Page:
Let’s hear it from the grandparents’ point of view

“Twinkle, twinkle little star … .” If I sang it once, I sang it 20 times for my 3-year-old grandson the other night. “Twinkle little star,” came back his toddler-size voice. “Abbabova world all high, like a diamond sky,” came his way of singing along.

He was all curled up in my lap, container of milk in one hand, the other clutching a portion of one of his favorite soft blankets. It was time for him to go to sleep and he wasn’t having any part of it. Although he was sleepy, he was more intent on directing the singer. Me. I’m sure he’s the only person in the world who appreciates my singing. And he has his role as vocal director down pat. “You sing, grandma.” “I sing. Not you.” “We sing.” And don’t mess up and try to sing when he doesn’t want you to. Pay attention! Or the warm little bundle gets agitated and fusses.

Life’s become very interesting as my husband, papa, and I raise our grandson. It wasn’t what I expected to be doing at this time in my life. Help-out, yes. Help-out a lot, OK. But Tom and I have been fully involved with our grandson’s life for well over a year and more. He lives with us. His parents live in other communities. And despite the hustle and bustle of having a toddler in the house, the demands of snack times, rushing to the store for those all too necessary gallons of milk, the extra washing, and playtime, playtime, playtime, I wouldn’t change it.

Most grandparents, not all of course, have the advantage of raising a child, their child, from infancy. He’s my first baby. I was around nieces and nephews when I was growing up, but that was different. If I wanted to change a diaper I was welcome to do so. If I didn’t want to be bothered there was always someone else to do the job. Our daughter, the mother to our grandson, was just turning 7 when we adopted her.

I was very fortunate when our grandson was born. A woman in my office was the mother of a toddler. I asked her so many questions. She didn’t seem to grow tired of the questions or at least she put up a very good front.

I’m very familiar with a grandparent raising a child. My grandmother raised me. My parents lived just across the street and I saw them nearly every day, but it was my grandmother who did all the work. With only a few exceptions she cooked and cleaned for me. Taught me to ride a bicycle. Provided important supervision and direction in my life. She’s the one who read to me when I was little, made sure I went to school every single day and taught me the importance of using my imagination.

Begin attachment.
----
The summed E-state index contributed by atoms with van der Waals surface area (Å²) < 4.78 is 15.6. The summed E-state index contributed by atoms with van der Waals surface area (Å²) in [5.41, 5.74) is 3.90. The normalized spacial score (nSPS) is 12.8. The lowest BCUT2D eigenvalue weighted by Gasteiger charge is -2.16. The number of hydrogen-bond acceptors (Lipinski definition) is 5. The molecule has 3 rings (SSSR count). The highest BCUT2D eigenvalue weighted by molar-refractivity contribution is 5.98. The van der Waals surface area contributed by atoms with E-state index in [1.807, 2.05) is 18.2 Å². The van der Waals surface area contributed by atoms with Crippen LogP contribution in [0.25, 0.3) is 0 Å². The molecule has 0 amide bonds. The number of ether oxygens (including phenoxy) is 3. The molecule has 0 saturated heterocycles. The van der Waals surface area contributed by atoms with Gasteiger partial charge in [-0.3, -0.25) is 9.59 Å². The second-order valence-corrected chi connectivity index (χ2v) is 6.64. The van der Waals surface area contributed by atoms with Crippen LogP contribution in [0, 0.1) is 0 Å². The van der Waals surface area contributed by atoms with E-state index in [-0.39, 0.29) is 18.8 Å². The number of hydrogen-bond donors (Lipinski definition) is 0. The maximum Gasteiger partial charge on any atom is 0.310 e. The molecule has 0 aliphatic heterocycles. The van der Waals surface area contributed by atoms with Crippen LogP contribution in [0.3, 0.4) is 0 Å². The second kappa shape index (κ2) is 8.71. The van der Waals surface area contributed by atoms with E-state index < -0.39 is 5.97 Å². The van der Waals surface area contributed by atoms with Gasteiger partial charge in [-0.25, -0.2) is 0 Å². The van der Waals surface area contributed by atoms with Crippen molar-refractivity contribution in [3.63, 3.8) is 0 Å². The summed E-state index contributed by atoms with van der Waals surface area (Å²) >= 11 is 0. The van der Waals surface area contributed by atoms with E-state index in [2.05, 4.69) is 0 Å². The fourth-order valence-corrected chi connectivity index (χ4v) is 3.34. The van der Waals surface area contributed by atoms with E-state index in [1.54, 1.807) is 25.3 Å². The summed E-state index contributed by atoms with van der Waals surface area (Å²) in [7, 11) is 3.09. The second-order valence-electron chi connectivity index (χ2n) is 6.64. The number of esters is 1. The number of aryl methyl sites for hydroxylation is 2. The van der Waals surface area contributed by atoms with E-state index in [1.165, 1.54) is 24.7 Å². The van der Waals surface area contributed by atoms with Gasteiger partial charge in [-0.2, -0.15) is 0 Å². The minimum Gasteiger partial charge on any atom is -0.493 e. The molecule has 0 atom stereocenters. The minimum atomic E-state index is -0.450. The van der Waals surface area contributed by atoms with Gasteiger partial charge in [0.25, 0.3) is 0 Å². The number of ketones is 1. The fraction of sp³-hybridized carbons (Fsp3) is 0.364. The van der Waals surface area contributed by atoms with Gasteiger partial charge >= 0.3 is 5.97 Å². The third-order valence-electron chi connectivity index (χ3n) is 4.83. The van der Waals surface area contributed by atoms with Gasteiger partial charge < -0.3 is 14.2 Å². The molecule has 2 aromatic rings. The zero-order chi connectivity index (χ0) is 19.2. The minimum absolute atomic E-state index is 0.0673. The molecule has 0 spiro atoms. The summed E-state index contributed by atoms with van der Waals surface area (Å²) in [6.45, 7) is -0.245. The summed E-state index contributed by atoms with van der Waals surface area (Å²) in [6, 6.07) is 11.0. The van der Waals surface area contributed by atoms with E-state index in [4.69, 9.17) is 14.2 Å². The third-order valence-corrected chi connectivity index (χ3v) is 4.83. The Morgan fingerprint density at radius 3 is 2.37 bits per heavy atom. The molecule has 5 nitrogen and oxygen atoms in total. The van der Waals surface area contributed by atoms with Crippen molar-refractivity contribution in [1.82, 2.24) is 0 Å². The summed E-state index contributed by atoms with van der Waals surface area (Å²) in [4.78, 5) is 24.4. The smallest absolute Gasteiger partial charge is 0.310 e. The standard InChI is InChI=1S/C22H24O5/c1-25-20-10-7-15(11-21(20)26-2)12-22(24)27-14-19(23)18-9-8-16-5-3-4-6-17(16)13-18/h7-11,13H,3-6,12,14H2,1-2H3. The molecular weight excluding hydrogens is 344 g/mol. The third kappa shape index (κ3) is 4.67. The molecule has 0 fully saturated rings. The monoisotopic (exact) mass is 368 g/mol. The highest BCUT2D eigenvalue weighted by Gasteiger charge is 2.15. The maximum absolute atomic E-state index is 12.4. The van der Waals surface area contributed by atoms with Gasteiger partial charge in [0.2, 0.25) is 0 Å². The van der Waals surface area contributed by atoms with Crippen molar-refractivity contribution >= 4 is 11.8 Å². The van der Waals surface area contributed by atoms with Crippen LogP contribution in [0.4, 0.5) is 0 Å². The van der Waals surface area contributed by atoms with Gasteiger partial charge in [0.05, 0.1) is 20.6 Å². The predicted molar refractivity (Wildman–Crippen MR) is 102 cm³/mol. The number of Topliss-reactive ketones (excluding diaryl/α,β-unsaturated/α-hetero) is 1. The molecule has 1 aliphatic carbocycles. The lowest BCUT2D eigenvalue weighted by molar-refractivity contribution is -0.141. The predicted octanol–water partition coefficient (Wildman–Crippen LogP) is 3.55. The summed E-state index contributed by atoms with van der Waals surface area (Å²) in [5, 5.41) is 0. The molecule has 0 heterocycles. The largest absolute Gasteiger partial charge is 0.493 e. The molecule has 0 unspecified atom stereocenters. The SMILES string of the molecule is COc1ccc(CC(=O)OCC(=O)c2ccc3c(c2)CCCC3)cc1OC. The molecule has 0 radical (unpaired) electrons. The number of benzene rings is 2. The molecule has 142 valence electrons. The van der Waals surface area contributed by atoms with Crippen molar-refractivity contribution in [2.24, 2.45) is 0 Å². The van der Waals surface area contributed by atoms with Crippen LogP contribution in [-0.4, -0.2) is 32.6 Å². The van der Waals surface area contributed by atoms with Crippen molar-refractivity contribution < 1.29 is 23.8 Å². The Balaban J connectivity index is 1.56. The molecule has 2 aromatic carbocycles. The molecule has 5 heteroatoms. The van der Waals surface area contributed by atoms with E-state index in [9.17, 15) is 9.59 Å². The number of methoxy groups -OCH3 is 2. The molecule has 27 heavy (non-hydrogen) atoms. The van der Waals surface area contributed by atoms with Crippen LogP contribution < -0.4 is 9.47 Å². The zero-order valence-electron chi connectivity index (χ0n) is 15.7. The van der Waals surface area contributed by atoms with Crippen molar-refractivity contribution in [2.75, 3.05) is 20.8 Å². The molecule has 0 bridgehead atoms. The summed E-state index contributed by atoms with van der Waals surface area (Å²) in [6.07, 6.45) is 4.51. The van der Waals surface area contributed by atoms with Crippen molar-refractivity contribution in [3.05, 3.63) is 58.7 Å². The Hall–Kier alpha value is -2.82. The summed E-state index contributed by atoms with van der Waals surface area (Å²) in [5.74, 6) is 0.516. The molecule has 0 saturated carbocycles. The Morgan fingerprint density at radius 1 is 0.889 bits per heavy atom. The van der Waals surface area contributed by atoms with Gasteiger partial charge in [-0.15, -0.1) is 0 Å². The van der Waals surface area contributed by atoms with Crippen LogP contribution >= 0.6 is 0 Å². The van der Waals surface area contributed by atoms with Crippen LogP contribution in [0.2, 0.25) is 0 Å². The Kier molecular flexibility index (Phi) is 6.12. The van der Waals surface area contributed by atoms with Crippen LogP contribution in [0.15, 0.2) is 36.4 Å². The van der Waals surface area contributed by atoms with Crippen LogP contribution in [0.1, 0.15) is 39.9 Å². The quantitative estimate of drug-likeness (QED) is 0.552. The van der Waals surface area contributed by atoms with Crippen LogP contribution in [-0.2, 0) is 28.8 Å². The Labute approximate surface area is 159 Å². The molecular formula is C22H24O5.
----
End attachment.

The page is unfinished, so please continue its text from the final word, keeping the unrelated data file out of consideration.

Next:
My husband, on the other hand, has four daughters of his own and was a very involved parent. He changed diapers, fed kids, got up in the night with them, went to school functions and sporting events. He was there to sooth scraped knees, earaches, hurt feelings and dry tears. And he was there to walk them down the aisle. We have an older grandson by his oldest daughter and her husband. But they live elsewhere in the state — sometimes the nation — and Katie’s always there to take care of her son. We just get the occasional visit, and Tom gets weekly contact by iPhone.

Despite knowing the ropes and what’s demanded at first one age and then another, Tom’s had his share of adjustments too. First of all, this is a boy. And they’re different than girls, even if those girls were rough and tumble and excelled at sports. He believes that he should be able to get a certain number of projects done on any given day, and the older Caden gets, the more demanding he gets. And that means the fewer projects Tom can count on getting done around the house. In the summer, where Caden used to be content watching his papa mow the lawn or walk along beside him holding his hand, he now demands to be more involved. He pushes the mower all over the front yard at every opportunity. Of course it isn’t running, but for now that doesn’t seem to matter. He’s not fond of the loud noise. And during our January snows, he wasn’t happy playing in the snow while papa shoveled spots in the driveway for the cars. He had to grab a shovel too and help. The problem there was that he wouldn’t put the snow off to the side. He wanted to dump it on the spots that Tom had already cleared.

So there’s always something going on — if it’s not some kind of upheaval — then he’s running madly about singing or shouting, or he’s mad at someone or something.

So what’s the point of my column, other than announcing that I’m a grandmother? I would really like to hear from other grandparents, even great-grandparents — who are raising their grandchildren. I’d like to interview you. I’d like to hear about how it’s different the second, or possibly the third time around for great-grandparents. I’ve met some who are having very difficult times making ends meet, others who find they’re enjoying the experience so much more now than with the demands of their own children.

So, please, grandparents out there who are in similar situations who wouldn’t mind sharing your stories, give me a call at 283-0800 or email me at [email protected].